My Trip to Fukushima


Tsunami devastation near Sendai (Japan)

I thought it was good to start the posts for the New Year with an uplifting, feel-good story. That’s hard, because the last year was marked by gloom and pessimism – Obama’s incompetence, Europe’s march to economic disaster, the fake Arab springs bringing Muslim fanatics to power, etc., etc.

I think I found an event that could be a source for optimism, even though it was rooted in another disaster. I am talking about the March earthquake in Japan. After going through my records of the trip to Japan two months ago, I have finally sorted out the pictures I took.

One of the things I wanted to do while being in Japan was to go to the Fukushima area, which was the worst affected region. We were perfectly aware that the authorities wouldn’t let us go that far, but it was worth the try to get some idea about the magnitude of the events.

As you may recall, the earthquake that hit Japan on March 11, 2011 was one of the worst in the world’s recorded history. Even though the earthquake was so powerful, the country was very well prepared, the main damage was caused by the tsunami, which followed it. Over 20,000 people died in those events.

So we left on a beautiful sunny day in early October (the weather in Japan is still warm that time of the year). After a few hours’ drive we reached Sendai, a beautiful city, which was affected badly by the earthquake, but by October everything was already fixed. Fortunately, the city is not that close to the shore and the tsunami didn’t reach it.

Sendai was the place where the only Canadian in Japan died during the tsunami. That was Father Andre Lachapelle, a Catholic missionary. One of the charity projects of his Church was a kindergarten in a village near the shore. Shortly after the earthquake struck he drove to the village to help. He died on his way there.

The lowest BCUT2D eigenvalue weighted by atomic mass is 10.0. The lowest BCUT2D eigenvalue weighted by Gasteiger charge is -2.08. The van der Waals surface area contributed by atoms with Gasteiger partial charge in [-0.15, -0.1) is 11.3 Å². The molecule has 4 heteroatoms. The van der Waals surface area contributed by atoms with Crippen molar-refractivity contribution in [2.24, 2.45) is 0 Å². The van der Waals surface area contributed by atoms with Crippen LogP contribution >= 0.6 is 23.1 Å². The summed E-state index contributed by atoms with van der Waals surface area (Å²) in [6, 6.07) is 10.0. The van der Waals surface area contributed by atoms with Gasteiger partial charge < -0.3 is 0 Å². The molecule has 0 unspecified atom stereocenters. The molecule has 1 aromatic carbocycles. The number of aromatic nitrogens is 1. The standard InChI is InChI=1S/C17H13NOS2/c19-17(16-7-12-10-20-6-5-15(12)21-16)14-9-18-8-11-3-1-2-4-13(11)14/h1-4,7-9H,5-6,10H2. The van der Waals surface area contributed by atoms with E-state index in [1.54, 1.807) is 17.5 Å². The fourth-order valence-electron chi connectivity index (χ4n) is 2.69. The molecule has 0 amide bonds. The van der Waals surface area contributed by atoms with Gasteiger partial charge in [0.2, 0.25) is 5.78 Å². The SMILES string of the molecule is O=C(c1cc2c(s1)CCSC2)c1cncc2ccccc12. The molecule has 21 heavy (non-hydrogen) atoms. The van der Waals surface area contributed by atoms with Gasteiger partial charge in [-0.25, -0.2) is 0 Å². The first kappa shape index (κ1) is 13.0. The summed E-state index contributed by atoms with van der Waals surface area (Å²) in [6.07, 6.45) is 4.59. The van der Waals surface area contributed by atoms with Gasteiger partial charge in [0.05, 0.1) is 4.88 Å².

A badly damaged gas station near Sendai



Close-up of the same station


Then we went to the shore, which is only a few kilometres from the city. The traces of the devastation were clearly visible. Before March, the area was filled with many houses, but now almost everything is gone.


Most of the houses near Sendai's shore have been completely destroyed


Only some of the industrial and office buildings survived, although many of them are not safe to use.


Some industrial buildings survived




Another damaged building with debris from the houses around it


As of the traditional Japanese houses, they have been completely destroyed. Only the foundations of those houses remain, including a cemetery. That type of house is light and can withstand a strong earthquake, however, that doesn’t help at all when the area is hit by tsunami.



All the houses are gone, but the cemetery is still there


Although most of the debris has been cleaned up, there are few piles remaining, which still haven’t been processed. Japan has a very strict recycling program – everything is meticulously sorted out and reused, especially metal and plastic.


The metal from the destroyed houses waiting to be collected


Then we headed south to Fukushima. On our way we saw even more destruction.


An industrial building completely destroyed by the tsunami


We stopped in a small town and went to the ocean shore to take pictures. Many of the houses are close to the shore, yet they have been less affected by the tsunami; many of the houses were intact.


The ghost town



A few houses at the top managed to survive


Still, the devastation is visible. There are houses completely destroyed:


Only the foundations remained...


A ruined store, a bridge that crumbled, concrete shattered near the ocean:


That used to be a store...




That's what remains from the bridge




There is even a car, which is still in the little river:


The car in the river


Miraculously, a small Shinto shrine has survived while most of the buildings around it have been destroyed:


The small Shinto shrine


An odd thing we noticed was that we didn’t see any people, except a small group of workers with a bulldozer. The town looked deserted.